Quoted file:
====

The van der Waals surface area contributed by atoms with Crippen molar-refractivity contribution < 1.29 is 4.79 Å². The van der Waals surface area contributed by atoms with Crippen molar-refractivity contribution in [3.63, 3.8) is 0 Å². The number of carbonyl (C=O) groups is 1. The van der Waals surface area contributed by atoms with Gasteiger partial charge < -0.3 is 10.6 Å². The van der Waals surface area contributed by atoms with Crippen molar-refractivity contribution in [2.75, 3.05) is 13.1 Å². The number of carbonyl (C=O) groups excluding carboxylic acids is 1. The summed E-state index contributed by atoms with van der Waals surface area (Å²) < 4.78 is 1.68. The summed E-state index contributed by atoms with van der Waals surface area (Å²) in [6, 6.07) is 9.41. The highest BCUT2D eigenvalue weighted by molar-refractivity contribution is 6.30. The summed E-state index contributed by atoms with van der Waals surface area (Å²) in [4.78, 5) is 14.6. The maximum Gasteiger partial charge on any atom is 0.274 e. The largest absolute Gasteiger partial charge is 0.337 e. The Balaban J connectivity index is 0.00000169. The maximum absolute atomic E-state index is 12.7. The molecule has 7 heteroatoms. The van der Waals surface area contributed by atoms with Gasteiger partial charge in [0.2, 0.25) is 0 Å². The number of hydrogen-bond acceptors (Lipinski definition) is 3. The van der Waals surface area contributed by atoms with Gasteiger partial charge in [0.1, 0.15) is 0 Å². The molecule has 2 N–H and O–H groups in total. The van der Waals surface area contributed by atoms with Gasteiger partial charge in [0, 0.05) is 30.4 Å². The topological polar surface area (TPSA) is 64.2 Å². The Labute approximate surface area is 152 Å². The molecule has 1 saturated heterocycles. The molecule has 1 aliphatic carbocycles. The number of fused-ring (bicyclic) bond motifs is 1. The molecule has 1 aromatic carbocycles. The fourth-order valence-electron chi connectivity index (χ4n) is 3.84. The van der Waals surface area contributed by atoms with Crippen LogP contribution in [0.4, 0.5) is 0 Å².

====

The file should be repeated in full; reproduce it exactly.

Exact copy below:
The van der Waals surface area contributed by atoms with Crippen molar-refractivity contribution < 1.29 is 4.79 Å². The van der Waals surface area contributed by atoms with Crippen molar-refractivity contribution in [3.63, 3.8) is 0 Å². The number of carbonyl (C=O) groups is 1. The van der Waals surface area contributed by atoms with Gasteiger partial charge < -0.3 is 10.6 Å². The van der Waals surface area contributed by atoms with Crippen molar-refractivity contribution in [2.75, 3.05) is 13.1 Å². The number of carbonyl (C=O) groups excluding carboxylic acids is 1. The summed E-state index contributed by atoms with van der Waals surface area (Å²) < 4.78 is 1.68. The summed E-state index contributed by atoms with van der Waals surface area (Å²) in [6, 6.07) is 9.41. The highest BCUT2D eigenvalue weighted by molar-refractivity contribution is 6.30. The summed E-state index contributed by atoms with van der Waals surface area (Å²) in [4.78, 5) is 14.6. The maximum Gasteiger partial charge on any atom is 0.274 e. The largest absolute Gasteiger partial charge is 0.337 e. The Balaban J connectivity index is 0.00000169. The maximum absolute atomic E-state index is 12.7. The molecule has 7 heteroatoms. The van der Waals surface area contributed by atoms with Gasteiger partial charge in [0.2, 0.25) is 0 Å². The number of hydrogen-bond acceptors (Lipinski definition) is 3. The van der Waals surface area contributed by atoms with Gasteiger partial charge in [0.1, 0.15) is 0 Å². The molecule has 2 N–H and O–H groups in total. The van der Waals surface area contributed by atoms with Gasteiger partial charge in [0, 0.05) is 30.4 Å². The topological polar surface area (TPSA) is 64.2 Å². The Labute approximate surface area is 152 Å². The molecule has 1 saturated heterocycles. The molecule has 1 aliphatic carbocycles. The number of fused-ring (bicyclic) bond motifs is 1. The molecule has 1 aromatic carbocycles. The fourth-order valence-electron chi connectivity index (χ4n) is 3.84. The van der Waals surface area contributed by atoms with Crippen LogP contribution in [0.4, 0.5) is 0 Å².